Our data suggest that the differential microbial community structure between RA patients and controls was driven by differences in taxa, mainly the presence and abundance of rare and less abundant lineages. The predictive model suggested that microbes belonging to the phylum Actinobacteria play a significant role in RA pathogenesis as both Collinsella and Eggerthella were observed to predict the RA status. The abundances of Eggerthella and Collinsella were not significantly associated with the three commonly used drugs, methotrexate (MTX), prednisone, and hydroxychloroquine. These observations confirm a recent study that showed that dysbiosis in the gut microbiome in RA patients is restored partially after treatment with MTX . The abundance of Faecalibacterium showed a significant positive association with the use of hydroxychloroquine (P < 0.05), which does not explain the reduced Faecalibacterium in RA. Overall, these observations suggest that treatments are probably not the confounding factor for the identified associations. An important role for Collinsella was confirmed both in vivo using a humanized mouse model of arthritis and in vitro using human intestinal epithelial cells. A recent study showed shared sequences between Collinsella and DRB1*0401, suggesting that Collinsella might contribute to RA via molecular mimicry , further supporting the current observations that HLA class II molecules can present self-HLA-derived peptides  and mimicry with a pathogen can result in enhanced stimulation and inflammation in certain conditions.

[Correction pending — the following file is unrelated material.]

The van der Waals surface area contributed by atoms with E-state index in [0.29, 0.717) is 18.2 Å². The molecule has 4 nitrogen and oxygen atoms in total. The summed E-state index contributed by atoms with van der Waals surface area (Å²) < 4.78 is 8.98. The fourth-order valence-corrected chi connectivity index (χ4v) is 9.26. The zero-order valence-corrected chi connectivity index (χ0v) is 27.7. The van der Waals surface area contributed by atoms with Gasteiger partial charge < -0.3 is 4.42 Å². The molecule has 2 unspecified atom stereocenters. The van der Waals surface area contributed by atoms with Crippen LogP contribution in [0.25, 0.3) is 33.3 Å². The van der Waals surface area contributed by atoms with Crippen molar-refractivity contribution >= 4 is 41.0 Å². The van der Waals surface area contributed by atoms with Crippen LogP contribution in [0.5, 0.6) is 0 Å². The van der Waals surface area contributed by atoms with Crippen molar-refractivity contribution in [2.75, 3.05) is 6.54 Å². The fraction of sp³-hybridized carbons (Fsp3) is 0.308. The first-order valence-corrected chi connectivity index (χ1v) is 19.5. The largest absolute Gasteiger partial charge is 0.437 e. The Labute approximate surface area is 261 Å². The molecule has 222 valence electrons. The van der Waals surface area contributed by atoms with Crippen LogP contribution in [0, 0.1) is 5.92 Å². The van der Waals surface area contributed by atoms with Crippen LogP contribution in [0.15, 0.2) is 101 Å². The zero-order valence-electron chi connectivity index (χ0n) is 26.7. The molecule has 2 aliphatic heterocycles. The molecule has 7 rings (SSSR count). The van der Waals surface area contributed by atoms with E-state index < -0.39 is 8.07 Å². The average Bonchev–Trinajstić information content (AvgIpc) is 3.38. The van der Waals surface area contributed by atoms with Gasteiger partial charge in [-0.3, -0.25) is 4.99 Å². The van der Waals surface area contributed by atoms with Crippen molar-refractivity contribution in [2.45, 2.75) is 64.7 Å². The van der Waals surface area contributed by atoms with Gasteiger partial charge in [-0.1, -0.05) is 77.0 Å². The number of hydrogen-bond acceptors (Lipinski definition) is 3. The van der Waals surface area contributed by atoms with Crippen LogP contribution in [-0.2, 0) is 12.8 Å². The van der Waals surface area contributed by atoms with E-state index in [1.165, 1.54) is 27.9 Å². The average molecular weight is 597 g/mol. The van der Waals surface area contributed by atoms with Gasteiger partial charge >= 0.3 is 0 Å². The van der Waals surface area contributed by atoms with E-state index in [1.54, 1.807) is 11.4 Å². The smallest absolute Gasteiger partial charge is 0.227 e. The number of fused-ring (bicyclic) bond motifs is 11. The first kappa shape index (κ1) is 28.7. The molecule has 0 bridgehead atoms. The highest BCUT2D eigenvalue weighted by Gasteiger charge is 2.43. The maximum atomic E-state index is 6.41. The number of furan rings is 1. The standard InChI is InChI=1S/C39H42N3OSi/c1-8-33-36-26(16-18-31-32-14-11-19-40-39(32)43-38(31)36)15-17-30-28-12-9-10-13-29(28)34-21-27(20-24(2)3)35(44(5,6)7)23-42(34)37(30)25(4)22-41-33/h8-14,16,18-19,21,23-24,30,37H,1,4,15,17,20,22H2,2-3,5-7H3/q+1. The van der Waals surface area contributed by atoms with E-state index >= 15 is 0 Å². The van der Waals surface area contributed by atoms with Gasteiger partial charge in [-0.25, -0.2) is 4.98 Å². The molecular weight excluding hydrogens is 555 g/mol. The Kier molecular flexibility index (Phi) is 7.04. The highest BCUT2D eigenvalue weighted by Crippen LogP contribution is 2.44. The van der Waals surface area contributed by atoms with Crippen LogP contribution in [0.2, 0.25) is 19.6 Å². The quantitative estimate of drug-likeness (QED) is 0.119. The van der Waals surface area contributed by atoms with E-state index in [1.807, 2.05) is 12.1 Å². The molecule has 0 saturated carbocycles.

One mechanism by which Collinsella contributes to disease pathogenesis is by increasing gut permeability as observed by the lower expression of tight junction proteins. Additionally, Collinsella influences the epithelial production of IL-17A and the chemokines CXCL1 and CXCL5, which may result in recruitment of neutrophils and activation of NFkB, which has been observed to be involved in the pathologic effects of a gut pathobiont . Recently, a multifactorial role of neutrophils has been suggested in RA . CXCL5 production by epithelial cells in response to Bacteroides fragilis is associated with an inflammatory response . Both CXCL1 and CXCL5 are increased in arthritis . IL-17A, a major cytokine involved in arthritis, upregulates CXCL1, which is known to cause increased cell migration, angiogenesis, and activation of the STAT-3 pathway . Induction of Th17 cytokines systemically by Collinsella would be informative about its role in arthritis but was not investigated in this study. Our data suggest that Collinsella contributes to hyper-permeability of the gut by reducing the expression of the tight junction protein ZO-1 directly, as well as by producing specific metabolites. In support of this, the abundance of Collinsella correlated strongly with high levels of beta-alanine, alpha-aminoadipic acid, and asparagine. Alpha-aminoadipic acid is a marker for autoimmunity and age-associated changes in human collagen [41, 42], while asparagine is a non-essential amino acid involved in the tricarboxylic acid cycle and blocking apoptosis . Currently, the source of asparagine is unknown in this study. Age-associated changes in collagen and blocking of apoptosis could be involved in the autoreactive response to collagen in patients, though these mechanisms need to be proved.